Can You Make Money Fast With Stocks?
Yes, it’s possible. If you want to learn how to make money fast with stocks, you’ll have to research companies in especially volatile industries or look into high- or low-value investments that carry lots of risk with the potential for a huge reward. You’ll also need a different strategy than what other types of traders use.
Those who buy stock with a plan to hold them for years, for example, look at data to predict how the company will perform over decades or longer. If you want to make money fast, you’ll want to look at specific opportunities to do so — for example, a high-value company with stock that recently plummeted (assuming the stock value will likely rebound).
Another strategy is to invest in a startup offering initial public offerings with the potential to grow quickly within a few quarters. But again, this is high risk. A larger enterprise in the industry may acquire the company, or perhaps the business you’re backing will face lawsuits or simply fold within a few years. These are real risks, and it’s far more common for a go-getting young enterprise to fail than it is for it to last even five years.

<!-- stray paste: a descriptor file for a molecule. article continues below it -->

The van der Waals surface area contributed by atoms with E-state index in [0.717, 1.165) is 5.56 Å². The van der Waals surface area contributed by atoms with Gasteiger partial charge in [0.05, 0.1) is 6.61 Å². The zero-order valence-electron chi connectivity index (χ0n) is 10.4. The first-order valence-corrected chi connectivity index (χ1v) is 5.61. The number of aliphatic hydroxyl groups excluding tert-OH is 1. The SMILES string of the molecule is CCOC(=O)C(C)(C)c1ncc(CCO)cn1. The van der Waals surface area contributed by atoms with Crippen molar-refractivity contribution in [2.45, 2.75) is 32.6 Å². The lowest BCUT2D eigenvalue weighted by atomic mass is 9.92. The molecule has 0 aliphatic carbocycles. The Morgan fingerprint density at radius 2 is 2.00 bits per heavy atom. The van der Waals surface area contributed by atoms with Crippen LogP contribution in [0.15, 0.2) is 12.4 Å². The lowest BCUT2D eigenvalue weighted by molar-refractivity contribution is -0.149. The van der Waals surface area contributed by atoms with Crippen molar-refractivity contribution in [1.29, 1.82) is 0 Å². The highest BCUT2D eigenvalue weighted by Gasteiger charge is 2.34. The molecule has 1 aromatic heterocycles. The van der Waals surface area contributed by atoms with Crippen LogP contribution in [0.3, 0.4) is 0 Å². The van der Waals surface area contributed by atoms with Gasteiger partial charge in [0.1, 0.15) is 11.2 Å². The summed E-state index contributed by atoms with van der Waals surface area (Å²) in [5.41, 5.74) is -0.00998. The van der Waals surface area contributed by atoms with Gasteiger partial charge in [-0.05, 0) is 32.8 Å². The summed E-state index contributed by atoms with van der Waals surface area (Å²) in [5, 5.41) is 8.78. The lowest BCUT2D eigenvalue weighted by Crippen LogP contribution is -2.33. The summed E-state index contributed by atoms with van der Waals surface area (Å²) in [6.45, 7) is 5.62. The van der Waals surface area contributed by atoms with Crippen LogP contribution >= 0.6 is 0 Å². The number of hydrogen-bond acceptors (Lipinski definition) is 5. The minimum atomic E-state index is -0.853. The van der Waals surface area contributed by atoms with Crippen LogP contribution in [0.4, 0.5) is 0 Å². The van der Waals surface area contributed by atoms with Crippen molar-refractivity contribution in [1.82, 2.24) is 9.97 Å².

How Do Stocks Make Money?
Image via Flickr by vishpool
Many new traders are under the impression that you buy when a stock is priced low, sell when its value increases, and enjoy a tidy profit. But this is an oversimplification of how trades are made, and thinking the process is this simple can prove costly.
For example, you can’t just buy or sell stocks when you feel like it. You need to find a company with stock to purchase if you want to buy, and if you want to sell, you’ll need to find a buyer. This can be a problem for investors holding a stock whose value is plummeting, since the holder might not be able to find a buyer willing to purchase their stock. A broker doesn’t have to buy your shares if no one wants to purchase them.
Also, stocks don’t just make money for their holders by being sold at a higher price than initially purchased. You’re also entitled to quarterly dividends — a share of the profits that aren’t reinvested or otherwise spent to improve the company — with some types of stock.